Slanguage Teen Arts Council (STAC) welcomed Katie Bachler in collaboration with resident artist Tony Lopez for an exciting new green residency called: Radical Gardening. Here is a bit more about Katie Bachler and this exciting project already in the works.
The Radical Gardening project is very exciting, especially in Wilmington! As you may have noticed Wilmington is considered a port-industrial town, how will the “green side” of Wilmington be exhibited with this project?
There is nature everywhere in Wilmington! In the plants growing through the cracks, the plethora of California Fan Palms… The city is nature, we just don’t look at it that way. We spend our days and night on the surface of the city, in the idea of the city. A main goal of this project is the re-learning the process of looking at and knowing a place. Many of our adventures have just been in the immediate vicinity of Slanguage, sketching the plants in the cracks, collecting rubbings of the bark of the trees nearby, talking to the neighbor Rogelio about his guayaba trees and nopales. By simply renaming an small plot of land outside of a food store a park, we change the frame of nature in the city. The space is activated. We encourage passers-by to notice the local flora, to slow down. With the green map we are creating, a new side of Wilmington will be made public.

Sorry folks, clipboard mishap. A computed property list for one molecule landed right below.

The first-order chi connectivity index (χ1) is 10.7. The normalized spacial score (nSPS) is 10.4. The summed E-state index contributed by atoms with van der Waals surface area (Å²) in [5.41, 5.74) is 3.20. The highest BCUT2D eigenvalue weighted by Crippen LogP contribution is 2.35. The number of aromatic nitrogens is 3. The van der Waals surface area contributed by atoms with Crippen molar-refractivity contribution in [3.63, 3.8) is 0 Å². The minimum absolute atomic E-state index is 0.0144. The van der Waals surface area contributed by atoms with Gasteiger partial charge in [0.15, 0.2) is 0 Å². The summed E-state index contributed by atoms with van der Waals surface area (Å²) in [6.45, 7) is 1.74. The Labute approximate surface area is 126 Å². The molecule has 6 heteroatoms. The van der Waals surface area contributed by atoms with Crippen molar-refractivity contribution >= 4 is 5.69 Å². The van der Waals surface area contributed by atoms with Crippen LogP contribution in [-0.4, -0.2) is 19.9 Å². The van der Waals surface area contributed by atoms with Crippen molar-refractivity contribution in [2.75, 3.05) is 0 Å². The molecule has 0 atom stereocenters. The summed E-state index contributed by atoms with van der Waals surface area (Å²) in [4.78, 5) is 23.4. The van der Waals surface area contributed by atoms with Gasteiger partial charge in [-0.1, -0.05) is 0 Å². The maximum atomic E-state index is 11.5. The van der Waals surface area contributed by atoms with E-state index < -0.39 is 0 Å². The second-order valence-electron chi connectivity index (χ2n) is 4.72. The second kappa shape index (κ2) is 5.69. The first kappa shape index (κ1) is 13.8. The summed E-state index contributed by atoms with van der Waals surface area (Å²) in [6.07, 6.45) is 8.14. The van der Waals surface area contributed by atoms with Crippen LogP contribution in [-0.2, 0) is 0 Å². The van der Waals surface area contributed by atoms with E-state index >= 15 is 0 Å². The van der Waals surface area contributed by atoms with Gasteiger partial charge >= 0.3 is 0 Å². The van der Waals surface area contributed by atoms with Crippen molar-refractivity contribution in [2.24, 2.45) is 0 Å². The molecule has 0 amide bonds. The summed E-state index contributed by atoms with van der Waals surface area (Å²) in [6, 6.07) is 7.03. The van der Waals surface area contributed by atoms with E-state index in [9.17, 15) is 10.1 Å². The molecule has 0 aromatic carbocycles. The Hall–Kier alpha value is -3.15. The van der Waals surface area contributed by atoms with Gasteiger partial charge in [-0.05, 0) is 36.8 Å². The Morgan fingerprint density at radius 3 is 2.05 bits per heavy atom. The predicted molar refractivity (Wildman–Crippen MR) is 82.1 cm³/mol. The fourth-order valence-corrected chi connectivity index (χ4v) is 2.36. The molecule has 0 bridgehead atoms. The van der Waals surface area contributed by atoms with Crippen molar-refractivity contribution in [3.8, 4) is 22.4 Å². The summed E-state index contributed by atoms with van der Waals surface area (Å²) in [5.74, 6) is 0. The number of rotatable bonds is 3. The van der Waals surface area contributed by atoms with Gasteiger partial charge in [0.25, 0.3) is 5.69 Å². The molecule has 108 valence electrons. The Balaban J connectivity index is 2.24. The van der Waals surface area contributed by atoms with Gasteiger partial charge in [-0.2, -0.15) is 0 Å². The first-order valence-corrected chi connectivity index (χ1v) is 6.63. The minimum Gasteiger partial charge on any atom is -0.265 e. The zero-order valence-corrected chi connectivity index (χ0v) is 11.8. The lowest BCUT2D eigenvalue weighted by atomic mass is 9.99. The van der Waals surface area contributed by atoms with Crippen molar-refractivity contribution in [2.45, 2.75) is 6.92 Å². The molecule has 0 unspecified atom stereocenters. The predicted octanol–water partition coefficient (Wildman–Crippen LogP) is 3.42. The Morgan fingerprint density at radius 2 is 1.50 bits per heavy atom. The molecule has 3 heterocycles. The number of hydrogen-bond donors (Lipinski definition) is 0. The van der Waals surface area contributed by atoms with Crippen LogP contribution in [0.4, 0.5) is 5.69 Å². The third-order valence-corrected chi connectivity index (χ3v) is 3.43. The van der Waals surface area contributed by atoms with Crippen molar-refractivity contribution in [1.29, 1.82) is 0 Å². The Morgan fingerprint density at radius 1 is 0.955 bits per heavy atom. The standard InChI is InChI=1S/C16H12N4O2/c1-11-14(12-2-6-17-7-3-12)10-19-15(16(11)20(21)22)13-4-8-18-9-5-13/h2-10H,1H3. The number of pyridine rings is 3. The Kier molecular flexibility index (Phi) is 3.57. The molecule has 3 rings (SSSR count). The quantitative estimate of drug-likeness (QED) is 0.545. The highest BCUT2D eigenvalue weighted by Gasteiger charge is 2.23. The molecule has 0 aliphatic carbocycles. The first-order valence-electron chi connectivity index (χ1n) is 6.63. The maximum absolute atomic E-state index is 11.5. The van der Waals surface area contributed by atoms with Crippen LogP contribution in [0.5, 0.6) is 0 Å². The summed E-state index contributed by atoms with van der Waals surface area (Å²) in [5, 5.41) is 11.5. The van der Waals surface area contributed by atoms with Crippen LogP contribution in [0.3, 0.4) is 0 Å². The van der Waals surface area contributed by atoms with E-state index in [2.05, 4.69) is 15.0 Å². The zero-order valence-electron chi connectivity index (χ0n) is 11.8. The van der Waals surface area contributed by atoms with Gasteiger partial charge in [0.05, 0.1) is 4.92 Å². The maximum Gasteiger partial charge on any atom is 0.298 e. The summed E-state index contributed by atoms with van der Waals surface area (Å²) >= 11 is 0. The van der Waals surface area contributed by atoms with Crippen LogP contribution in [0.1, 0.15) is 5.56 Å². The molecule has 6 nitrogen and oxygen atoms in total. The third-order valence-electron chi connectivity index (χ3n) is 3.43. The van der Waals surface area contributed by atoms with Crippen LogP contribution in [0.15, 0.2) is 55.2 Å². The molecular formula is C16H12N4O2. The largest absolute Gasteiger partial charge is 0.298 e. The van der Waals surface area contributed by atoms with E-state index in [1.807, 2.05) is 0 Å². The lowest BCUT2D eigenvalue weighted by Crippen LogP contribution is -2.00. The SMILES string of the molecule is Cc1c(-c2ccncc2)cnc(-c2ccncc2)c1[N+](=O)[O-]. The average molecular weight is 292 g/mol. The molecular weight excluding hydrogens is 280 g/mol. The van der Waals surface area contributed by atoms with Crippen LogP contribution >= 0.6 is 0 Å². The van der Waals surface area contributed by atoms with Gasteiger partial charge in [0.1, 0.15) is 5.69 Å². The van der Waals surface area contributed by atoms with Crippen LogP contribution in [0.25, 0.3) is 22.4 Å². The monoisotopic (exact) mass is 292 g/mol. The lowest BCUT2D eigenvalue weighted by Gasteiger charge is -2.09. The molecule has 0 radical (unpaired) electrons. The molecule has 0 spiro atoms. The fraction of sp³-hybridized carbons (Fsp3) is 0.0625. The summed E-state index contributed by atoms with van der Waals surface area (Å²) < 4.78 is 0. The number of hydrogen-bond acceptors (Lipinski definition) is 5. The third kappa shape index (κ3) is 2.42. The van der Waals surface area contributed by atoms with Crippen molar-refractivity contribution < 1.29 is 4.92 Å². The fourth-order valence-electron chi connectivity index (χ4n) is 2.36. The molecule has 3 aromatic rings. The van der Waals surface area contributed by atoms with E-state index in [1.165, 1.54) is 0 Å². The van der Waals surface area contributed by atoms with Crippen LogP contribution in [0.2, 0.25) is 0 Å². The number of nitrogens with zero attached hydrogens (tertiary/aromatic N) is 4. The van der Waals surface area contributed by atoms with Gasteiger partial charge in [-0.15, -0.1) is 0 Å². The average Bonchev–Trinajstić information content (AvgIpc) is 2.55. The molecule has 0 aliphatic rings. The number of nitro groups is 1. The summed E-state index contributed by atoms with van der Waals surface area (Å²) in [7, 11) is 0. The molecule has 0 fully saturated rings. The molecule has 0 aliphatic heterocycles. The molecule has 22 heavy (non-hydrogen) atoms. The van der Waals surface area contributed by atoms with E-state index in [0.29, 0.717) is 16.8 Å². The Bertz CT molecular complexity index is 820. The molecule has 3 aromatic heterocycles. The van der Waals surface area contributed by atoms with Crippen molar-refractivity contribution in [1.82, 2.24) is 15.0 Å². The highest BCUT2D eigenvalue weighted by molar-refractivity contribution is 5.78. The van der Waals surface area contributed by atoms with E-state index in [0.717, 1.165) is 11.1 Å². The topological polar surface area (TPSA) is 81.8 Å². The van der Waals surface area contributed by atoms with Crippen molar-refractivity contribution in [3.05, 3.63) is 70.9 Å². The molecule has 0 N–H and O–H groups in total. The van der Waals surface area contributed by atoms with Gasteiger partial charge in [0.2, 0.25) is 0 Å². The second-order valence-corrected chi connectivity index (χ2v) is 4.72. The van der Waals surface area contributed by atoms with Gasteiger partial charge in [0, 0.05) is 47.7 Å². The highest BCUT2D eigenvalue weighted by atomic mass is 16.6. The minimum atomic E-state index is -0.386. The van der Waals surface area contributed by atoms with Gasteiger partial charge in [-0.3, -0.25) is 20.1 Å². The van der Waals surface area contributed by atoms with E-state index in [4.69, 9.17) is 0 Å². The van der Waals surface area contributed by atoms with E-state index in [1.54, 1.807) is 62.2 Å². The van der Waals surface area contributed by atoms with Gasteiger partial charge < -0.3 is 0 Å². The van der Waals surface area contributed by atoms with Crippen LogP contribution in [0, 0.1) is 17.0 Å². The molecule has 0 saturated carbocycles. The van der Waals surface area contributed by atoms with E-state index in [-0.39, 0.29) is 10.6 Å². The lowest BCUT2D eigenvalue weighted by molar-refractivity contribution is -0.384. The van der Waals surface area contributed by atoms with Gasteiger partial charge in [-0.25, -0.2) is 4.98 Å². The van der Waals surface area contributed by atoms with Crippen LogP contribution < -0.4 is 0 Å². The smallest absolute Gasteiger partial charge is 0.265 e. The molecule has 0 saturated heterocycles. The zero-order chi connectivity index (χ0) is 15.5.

Slanguage neighbor Rogelio talking about his garden
The plants and greenery in Wilmington often seem unappreciated or taken for granted at least; what can we learn from the greenery that we do have? Was there anything interesting you’ve noticed regarding species of plants or natural green spaces in Wilmington?
There is this amazing little marsh by Ghost town that Tony showed me while we were riding bikes. There are many places to peep the salt-marsh biome, the native fan palm is everywhere too! We can re-think our relationship to nature and slow down a bit, spend time contemplating the bottle-brush trees, the tumbleweeds… Ecosystems exist even in the empty lots, we can see birds in the black mustard and marsh grasses.